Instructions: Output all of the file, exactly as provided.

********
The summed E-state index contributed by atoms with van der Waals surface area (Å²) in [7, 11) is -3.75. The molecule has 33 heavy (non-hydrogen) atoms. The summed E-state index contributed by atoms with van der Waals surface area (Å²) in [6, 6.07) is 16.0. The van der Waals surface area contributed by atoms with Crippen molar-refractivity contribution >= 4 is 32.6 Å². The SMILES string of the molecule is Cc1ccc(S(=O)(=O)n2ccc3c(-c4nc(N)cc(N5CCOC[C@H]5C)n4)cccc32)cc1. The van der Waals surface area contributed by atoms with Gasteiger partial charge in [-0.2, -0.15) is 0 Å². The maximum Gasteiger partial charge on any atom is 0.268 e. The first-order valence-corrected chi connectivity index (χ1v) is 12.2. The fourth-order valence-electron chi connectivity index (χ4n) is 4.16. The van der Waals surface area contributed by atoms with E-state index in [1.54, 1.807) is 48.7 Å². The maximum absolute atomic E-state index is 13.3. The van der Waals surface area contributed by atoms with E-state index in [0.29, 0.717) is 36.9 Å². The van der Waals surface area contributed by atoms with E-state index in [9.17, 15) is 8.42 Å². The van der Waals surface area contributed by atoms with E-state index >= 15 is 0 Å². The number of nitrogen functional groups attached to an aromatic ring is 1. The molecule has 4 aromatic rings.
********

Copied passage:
The summed E-state index contributed by atoms with van der Waals surface area (Å²) in [7, 11) is -3.75. The molecule has 33 heavy (non-hydrogen) atoms. The summed E-state index contributed by atoms with van der Waals surface area (Å²) in [6, 6.07) is 16.0. The van der Waals surface area contributed by atoms with Crippen molar-refractivity contribution >= 4 is 32.6 Å². The SMILES string of the molecule is Cc1ccc(S(=O)(=O)n2ccc3c(-c4nc(N)cc(N5CCOC[C@H]5C)n4)cccc32)cc1. The van der Waals surface area contributed by atoms with Gasteiger partial charge in [-0.2, -0.15) is 0 Å². The maximum Gasteiger partial charge on any atom is 0.268 e. The first-order valence-corrected chi connectivity index (χ1v) is 12.2. The fourth-order valence-electron chi connectivity index (χ4n) is 4.16. The van der Waals surface area contributed by atoms with E-state index in [1.54, 1.807) is 48.7 Å². The maximum absolute atomic E-state index is 13.3. The van der Waals surface area contributed by atoms with E-state index in [0.29, 0.717) is 36.9 Å². The van der Waals surface area contributed by atoms with E-state index in [9.17, 15) is 8.42 Å². The van der Waals surface area contributed by atoms with E-state index >= 15 is 0 Å². The number of nitrogen functional groups attached to an aromatic ring is 1. The molecule has 4 aromatic rings.